From Ashmyany to Lida

The weather was changing when my friends and I continued our road trip through the west of Belarus on 21 April. It was raining when we started our day with a visit to the magnificent synagogue of Ashmyany. Later, we headed further west to the towns of Halshany, Iwye, Vselyub, Delyatichi, Liubcha, Navahraduk and Dziatlava.

Ashmyany synagogue is a miracle. It is one of the very last synagogues in eastern Europe with an original wooden roof construction and the original paintings on it. It is now part of the local history museum and restoration works have started, but it is obviously a race against time.

It took us a while until we were able to find the Jewish cemetery of Halshany, which is hidden in a forest. The trees on the terraine of the cemetery have been recently cut and it looks like there are efforts to clear the place and make it accessible.

In Iwye we visited two former beit midrash – Jewish study houses. Unfortunatelly nothing is preserved of the local Jewish cemetery; it was built over by a bank and other buildings.

Vselyub synagogue is now an abandoned shop. From the front side of the building the former purpose is hardly recognizable. But on the backside the old arched windows are still visible.

Bad news come from the town of Delyatichi. The cemetery was already destroyed long ago. Now the synagogue has been demolished. We found only a bulldozed place with a pile of bricks and bars.

In Liubcha we found two synagogues in direct neighbourhood. One abandoned – with storks breeding on it – the other one heavily Soviet-style transformed.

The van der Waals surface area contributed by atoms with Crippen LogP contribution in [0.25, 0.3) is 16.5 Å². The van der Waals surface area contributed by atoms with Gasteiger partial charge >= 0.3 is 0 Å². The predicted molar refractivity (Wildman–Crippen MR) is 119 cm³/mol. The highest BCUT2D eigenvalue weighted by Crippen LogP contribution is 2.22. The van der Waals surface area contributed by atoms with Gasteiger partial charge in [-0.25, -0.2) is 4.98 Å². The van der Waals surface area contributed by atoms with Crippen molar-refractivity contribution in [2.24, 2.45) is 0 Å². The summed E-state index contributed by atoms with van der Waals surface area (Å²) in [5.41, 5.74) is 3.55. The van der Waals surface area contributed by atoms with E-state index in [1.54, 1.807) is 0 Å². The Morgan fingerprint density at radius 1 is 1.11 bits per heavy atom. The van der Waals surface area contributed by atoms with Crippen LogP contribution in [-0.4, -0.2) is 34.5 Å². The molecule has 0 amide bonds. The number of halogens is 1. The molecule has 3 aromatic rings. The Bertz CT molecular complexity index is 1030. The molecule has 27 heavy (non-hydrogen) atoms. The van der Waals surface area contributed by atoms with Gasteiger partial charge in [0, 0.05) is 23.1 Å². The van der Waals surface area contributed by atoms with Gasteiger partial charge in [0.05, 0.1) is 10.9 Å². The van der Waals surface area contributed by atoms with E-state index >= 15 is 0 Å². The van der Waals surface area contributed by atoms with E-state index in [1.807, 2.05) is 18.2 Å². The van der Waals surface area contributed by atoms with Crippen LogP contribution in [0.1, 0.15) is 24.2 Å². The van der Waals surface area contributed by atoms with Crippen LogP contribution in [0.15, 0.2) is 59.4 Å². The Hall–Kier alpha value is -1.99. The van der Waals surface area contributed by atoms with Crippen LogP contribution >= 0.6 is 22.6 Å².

Navahraduk impressed us by its memorial complex in a former labour camp in the by the Nazis established ghetto. 150 forced labourers managed to escape from the ghetto through a self-dug tunnel and joined the partisans in the Belarusian forests. The tunnel is marked on the ground and ends at a memorial, naming all 150 survivors. The town’s cemetery is well maintained and offers a great view.

The synagogue of Dziatlava is now a fire department depot and unrecognizable but the Jewish cemetery is untouched and well preserved. We enjoyed the view of a place, that came through. It was already late when we arrived in Lida to stay there overnight.

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One thought on “From Ashmyany to Lida

  1. Christian –

    Thank you very much for this post as well as other great ones you have shared with us.

    As someone with forebears who came from Vselyub, I was particularly interested in the information and photos from there, but also from elsewhere in the area and beyond as well.

    Keep up the good work.

    May G-d bless you with good health and wherewithal to continue the good deeds.

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